In Competition No. 3046 you were invited to supply a poem beginning with the last line of any well-known poem and ending with its first line, the new poem being on a different subject all together.
This was a wildly popular comp, which elicited a witty and wide-ranging entry that was both pleasurable and painful to judge. The winners below, chosen only after much humming and hawing, earn £30 each.
I am the captain of my soul:
Scant comfort when I’m six feet under
Inside a crude and loamy hole.
Has someone slipped up here, I wonder?
I thought that I would hob and nob
With angels, all their wings aquiver,
But I lie, stripped of pulse and throb,
Inside some plywood, doomed to shiver.
My soul, it seems, won’t rise or fall,
But lodge here with my last remains,
Observing thus the free-for-all
As maggots chew my senseless brains.
I am condemned. I have no shape.
I rule my soul, eternally —
But that won’t let me once escape
Out of the night that covers me.
In England’s green and pleasant land
When Saxon monarchs held the throne,
Poor Ethelred could hardly stand
Through corns, a bunion, nails ingrown
And, worst, a giant plantar wart.
This feckless king let no one touch
His thus tormented soles. His court,
Their consternation roused by such
A danger to his rule, called in
A blacksmith, who at once set to
With clipper, rasp and fossick-pin.
The king, though bound and gagged, soon knew
Relief from pain and, much impressed
By this display of skill sublime
Ennobled him who served him best
And did those feet in ancient time.
So long lives this, and this gives life to thee.
Is that the sort of claim a sound mind makes?
We’re both aware our shared mortality
Is not inclined to cut us any breaks.
We add the zest, the whoop-dee-doo, but life
Itself must be some other giver’s gift.
How long one husband dallies with one wife
Both souls can’t know, so splurging feels like thrift.
I’ll keep on trying to say what goes unsaid.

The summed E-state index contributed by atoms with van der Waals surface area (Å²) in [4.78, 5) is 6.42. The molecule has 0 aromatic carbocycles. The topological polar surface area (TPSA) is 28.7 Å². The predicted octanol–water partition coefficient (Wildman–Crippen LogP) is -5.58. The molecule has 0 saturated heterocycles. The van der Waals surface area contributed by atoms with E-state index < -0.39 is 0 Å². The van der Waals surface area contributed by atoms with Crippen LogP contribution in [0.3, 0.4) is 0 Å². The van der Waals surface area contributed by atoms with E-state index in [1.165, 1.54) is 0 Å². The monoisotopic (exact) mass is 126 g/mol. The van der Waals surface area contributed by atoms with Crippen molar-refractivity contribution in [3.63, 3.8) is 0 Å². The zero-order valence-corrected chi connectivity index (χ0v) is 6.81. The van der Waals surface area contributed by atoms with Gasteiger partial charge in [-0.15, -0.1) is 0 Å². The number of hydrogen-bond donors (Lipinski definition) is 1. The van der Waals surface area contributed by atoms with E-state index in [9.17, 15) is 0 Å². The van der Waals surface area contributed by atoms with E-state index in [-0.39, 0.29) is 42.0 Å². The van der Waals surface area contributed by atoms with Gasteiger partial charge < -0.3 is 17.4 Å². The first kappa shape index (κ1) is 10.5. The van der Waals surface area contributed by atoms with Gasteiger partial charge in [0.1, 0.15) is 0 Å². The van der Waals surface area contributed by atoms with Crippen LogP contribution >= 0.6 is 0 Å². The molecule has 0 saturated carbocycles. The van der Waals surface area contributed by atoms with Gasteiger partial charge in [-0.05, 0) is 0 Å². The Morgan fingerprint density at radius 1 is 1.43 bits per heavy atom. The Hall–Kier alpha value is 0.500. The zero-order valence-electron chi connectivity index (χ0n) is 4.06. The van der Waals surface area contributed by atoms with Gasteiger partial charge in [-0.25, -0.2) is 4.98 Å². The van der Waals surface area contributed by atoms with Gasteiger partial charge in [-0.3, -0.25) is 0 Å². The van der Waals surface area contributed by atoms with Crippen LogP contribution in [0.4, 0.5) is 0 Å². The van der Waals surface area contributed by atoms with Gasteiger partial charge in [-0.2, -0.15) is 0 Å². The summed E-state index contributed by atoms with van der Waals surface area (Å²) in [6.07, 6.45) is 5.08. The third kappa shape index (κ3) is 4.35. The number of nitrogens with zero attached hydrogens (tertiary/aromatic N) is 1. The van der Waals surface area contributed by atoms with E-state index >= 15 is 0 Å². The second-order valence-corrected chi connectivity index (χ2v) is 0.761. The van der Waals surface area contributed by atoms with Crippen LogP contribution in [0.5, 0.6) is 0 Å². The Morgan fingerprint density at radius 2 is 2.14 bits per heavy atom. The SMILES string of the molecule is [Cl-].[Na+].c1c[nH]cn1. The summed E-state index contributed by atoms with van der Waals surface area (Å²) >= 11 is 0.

Your loveliness outruns all metaphor.
The frantic, mellow magic of your bed
Is more than any one trope could explore.
Pray your love’s truth help my words find their way.
Shall I compare thee to a summer’s day?
The frolic architecture of the snow
Captures imagination. Children run
Into their garden where white phantoms blow
Flakes for their artistry. A sleepy sun
Withholds its warmth, but they ignore the chill,
Creating silent Adams. Through the day
They build and mould their men with native skill
Till darkness comes and banishes their play.
Then late at bedroom windows wondering eyes
Observe the artwork in the moonlight’s spell,
And watch the snowmen shed their white disguise
As mystic life enters each icy shell.
‘Let there be life!’ the constellations cry,
Announced by all the trumpets of the sky.
Silent, upon a peak in Darien,
There lie the corpses of a broken dream;
New Caledonia won’t rise again,
Half Scotland’s savings vanished in that scheme.
Unfortunate. But was it really wise
To trust a paradise no one had seen,
To venture all upon a wild surmise?
It’s not ill-luck: it’s where I, Greed, have been.
What next? I blew a bubble full of gain:
A trade monopoly in the South Sea —
Except there was no trade because of Spain —
And thousands were reduced to penury.
So now, who to entice to get rich quick?
‘I’ve been, sir, where there’s precious wealth untold’,
(Louisiana’s swamps should do the trick;)
‘Much have I travelled in the realms of gold…’
‘Begin afresh, afresh, afresh,’
I am instructed by my muse
Who often does not let me choose
But holds me in a metric mesh.
So many times she’s made me stop
Despite a fairly decent start;
She doesn’t have the kindest heart.
How can one give one’s muse the chop?
I’m old, I try to write on death;
She steers me off that fatal line.
I turn from those dark words of mine,
Collect my thoughts and catch my breath.
Then I’ll accept another brief,
I will apostrophise the Spring:
The busy birds are on the wing,
The trees are coming into leaf.
The Lady of Shalott
despised the folk of Camelot
who’d sent the unctuous Lancelot
to try to wheedle and beguile her
into letting them defile her
views of barley and of rye
by building wind-farms close nearby
to power the lights of Camelot.
She left her web, she left her loom,
she fired her shotgun from her room.
And, though she missed Sir Lancelot,
two years in jail was what she got.
During which, we hear it told,
they redeveloped all her wold.
Now turbines sixty metres high
on either side the river lie.
No 3049: a fine bromance
You are invited to submit a poem about a bromance. Please email entries of up to 16 lines to firstname.lastname@example.org by midday on 16 May.